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Normandin Beaudry

The latest pension plan governance guidelines

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There, in black and white

Bulletin NB Vol. 7 N. 19, November 2004

On October 25, the Canadian Association of Pension Supervisory Authorities (CAPSA) issued the final version of its governance guidelines for registered pension plans. Unlike the guidelines for capital accumulation plans (CAPs) issued by the Joint Forum of Financial Market Regulators on May 28, 2004 (see our June 2004 bulletin, Vol. 7, No. 11) that concerned only CAPs, including defined contribution plans with investment options, the latest guidelines also apply to defined contribution plans without investment options and to defined benefit plans.

Purpose of the guidelines

The guidelines are meant to be a guide to the best practices in terms of governance for registered pension plans. They are also meant to help plan administrators meet their governance responsibilities.

Governance is defined as the structure and processes for overseeing, managing and administering a pension plan to ensure that fiduciary obligations are met.

Summary of the guidelines

The guidelines are based on eleven principles which aim at establishing a good and effective system of governance. These principles include the following: 

  • Describe the plan administrator’s fiduciary obligations and the roles and responsibilities of all stakeholders.
    To avoid conflicts of interest, the roles and responsibilities of stakeholders that have other responsibilities and interests must be clearly defined.  
  • Establish performance measures for the various stakeholders and evaluate them.
    The plan administrator should regularly evaluate the performance of all the plan’s service providers.
  • Establish an internal control framework, commensurate with the type and size of the plan, to manage risk.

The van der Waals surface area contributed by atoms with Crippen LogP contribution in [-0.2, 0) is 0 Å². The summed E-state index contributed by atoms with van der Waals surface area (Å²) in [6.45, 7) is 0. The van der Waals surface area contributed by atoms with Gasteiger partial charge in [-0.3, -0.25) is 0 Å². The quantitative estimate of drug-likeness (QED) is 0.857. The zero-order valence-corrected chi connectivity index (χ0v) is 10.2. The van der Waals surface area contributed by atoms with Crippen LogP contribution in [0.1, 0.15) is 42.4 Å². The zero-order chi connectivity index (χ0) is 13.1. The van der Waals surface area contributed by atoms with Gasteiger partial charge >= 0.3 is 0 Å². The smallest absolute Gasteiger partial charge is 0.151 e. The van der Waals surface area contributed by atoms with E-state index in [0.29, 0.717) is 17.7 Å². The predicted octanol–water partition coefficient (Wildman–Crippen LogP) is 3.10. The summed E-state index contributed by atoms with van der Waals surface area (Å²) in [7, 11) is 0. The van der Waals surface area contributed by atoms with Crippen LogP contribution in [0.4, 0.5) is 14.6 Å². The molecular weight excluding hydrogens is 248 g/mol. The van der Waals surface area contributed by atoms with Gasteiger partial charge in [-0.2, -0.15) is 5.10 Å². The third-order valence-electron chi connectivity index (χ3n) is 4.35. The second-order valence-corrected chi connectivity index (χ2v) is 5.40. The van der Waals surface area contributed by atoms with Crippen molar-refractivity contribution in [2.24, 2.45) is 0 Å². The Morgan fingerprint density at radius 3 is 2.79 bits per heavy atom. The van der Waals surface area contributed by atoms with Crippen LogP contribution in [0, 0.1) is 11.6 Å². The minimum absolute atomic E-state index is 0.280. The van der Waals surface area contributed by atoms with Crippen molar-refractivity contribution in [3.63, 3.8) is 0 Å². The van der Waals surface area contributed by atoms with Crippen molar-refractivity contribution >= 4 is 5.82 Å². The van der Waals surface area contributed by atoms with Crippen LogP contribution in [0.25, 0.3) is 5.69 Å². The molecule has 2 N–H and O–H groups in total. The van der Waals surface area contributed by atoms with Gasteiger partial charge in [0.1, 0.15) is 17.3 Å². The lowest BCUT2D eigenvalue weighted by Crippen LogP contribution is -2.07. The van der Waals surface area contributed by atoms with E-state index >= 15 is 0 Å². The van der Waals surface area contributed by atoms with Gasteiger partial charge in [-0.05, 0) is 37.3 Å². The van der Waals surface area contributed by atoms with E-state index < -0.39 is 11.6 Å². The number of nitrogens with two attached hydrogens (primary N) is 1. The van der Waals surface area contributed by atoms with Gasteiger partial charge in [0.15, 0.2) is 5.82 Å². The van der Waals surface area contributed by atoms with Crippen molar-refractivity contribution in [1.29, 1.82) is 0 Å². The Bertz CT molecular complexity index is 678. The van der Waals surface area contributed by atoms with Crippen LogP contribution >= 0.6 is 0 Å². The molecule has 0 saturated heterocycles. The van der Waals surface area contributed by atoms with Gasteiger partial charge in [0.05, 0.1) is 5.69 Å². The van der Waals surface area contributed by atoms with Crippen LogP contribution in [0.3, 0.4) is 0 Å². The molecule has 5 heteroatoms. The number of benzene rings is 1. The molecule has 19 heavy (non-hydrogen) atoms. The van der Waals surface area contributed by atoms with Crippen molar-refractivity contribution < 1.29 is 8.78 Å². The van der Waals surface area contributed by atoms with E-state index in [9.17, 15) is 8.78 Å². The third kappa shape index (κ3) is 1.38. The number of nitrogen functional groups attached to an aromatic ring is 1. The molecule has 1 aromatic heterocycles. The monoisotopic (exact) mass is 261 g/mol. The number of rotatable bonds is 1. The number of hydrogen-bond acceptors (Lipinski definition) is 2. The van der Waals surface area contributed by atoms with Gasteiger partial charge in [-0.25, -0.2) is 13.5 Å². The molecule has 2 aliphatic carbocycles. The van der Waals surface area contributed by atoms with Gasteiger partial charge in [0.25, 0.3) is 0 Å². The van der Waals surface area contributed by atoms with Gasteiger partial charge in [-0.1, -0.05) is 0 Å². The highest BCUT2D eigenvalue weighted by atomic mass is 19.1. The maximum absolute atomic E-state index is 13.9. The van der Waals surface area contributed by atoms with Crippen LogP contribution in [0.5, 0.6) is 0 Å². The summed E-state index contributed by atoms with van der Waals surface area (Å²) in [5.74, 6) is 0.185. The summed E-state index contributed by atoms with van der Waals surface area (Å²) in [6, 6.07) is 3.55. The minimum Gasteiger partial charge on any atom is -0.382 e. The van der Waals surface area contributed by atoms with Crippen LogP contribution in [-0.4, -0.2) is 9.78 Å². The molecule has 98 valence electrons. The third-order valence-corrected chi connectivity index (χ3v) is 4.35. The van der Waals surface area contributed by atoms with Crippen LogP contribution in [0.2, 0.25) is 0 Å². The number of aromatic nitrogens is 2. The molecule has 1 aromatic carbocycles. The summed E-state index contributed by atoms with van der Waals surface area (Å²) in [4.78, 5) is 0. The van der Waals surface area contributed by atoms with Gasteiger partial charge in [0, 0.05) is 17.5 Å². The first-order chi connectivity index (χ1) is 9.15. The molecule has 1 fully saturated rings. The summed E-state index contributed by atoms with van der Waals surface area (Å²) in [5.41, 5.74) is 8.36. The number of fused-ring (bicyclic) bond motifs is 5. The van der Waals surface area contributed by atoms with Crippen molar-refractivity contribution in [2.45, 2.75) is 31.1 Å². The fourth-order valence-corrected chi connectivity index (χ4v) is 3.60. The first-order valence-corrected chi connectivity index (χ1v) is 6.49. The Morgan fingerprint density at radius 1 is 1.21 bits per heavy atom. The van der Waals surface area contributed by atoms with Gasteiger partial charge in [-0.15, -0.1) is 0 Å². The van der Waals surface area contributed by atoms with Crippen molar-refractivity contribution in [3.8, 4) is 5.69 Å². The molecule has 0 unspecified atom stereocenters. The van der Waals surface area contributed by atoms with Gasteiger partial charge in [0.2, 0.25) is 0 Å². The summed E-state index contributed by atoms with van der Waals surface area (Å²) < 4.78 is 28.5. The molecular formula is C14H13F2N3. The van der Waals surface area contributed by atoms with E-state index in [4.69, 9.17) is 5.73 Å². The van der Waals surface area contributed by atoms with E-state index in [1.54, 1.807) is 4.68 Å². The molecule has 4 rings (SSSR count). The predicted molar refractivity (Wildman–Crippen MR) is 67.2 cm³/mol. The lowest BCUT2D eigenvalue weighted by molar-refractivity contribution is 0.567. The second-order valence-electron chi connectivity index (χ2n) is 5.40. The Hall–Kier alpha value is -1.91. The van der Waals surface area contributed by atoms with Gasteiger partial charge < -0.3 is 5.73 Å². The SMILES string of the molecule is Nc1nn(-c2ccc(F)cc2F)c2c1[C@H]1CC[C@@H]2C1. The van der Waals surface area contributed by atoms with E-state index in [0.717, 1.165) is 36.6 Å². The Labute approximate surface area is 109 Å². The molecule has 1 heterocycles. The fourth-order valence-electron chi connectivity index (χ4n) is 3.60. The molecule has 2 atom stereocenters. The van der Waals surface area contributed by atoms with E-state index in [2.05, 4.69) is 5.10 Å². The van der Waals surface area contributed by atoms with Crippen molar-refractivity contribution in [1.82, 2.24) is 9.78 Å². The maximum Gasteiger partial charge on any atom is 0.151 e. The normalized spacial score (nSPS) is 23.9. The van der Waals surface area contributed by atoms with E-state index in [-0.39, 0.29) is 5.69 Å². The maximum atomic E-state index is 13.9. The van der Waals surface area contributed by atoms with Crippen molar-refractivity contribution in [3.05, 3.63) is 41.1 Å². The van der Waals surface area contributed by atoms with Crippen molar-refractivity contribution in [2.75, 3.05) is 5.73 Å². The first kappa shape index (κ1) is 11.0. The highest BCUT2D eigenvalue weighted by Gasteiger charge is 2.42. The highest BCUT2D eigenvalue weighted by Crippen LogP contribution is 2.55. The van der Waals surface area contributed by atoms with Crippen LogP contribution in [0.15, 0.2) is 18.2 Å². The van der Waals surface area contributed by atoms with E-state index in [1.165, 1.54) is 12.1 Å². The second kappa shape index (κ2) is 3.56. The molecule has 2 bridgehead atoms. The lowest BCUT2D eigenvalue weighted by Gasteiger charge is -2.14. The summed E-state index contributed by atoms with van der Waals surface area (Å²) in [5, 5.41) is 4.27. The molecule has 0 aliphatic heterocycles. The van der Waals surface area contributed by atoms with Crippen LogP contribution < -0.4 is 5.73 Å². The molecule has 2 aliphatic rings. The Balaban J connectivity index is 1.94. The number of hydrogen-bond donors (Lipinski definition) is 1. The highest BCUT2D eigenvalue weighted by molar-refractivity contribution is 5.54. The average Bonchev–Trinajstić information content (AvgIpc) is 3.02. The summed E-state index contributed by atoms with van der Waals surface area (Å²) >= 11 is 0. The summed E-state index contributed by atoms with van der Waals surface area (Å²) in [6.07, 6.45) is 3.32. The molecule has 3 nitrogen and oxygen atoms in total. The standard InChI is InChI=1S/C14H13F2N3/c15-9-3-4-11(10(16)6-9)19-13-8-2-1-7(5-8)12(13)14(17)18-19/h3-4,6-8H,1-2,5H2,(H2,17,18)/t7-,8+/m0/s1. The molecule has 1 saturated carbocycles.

The administrator should establish procedures to reduce the different types of risks that might affect the plan and to be ready to react if certain situations arise, for example, with respect to funding the plan, administration, communications, controlling expenses, etc.
  • Establish procedures and a process for communicating with plan members and the various stakeholders.
    The administrator should take the necessary steps to report on its administration to plan members and should adopt a communication policy that promotes transparency and members’ confidence.

Impact on your plans

For plans registered outside Quebec, the guidelines provide a framework and define what should constitute good governance in situations where provincial laws leave more leeway in regards to interpretation and good governance practices.

For plans registered in Quebec, the provincial legislation already incorporates some of the concepts in the guidelines, for example, the idea of having a pension committee, annual meeting and conflict of interest policy. However, the guidelines add some aspects of governance that were not explicitly required for pension committees, for example, having an internal control framework for managing risk that is commensurate with the type and size of the plan.

Effective date

Although there is no official date by which the guidelines must be applied, CAPSA encourages administrators to implement them immediately. Administrators can also complete the self-assessment questionnaire developed by CAPSA and included with the guidelines to determine how successfully their plan follows effective governance principles. Thereafter, plan administrators should review regularly their practices and procedures in order to assess them with the stated governance objectives.

Finally, although the guidelines do not have the force of law and their application is voluntary, it is probable that the courts will refer to them in any legal dispute regarding good governance of a pension plan. 

 

Please feel free to contact us for additional information.

514.285.1122
 
630, René-Lévesque Blvd. West, 30th floor
Montreal, Quebec, H3B 1S6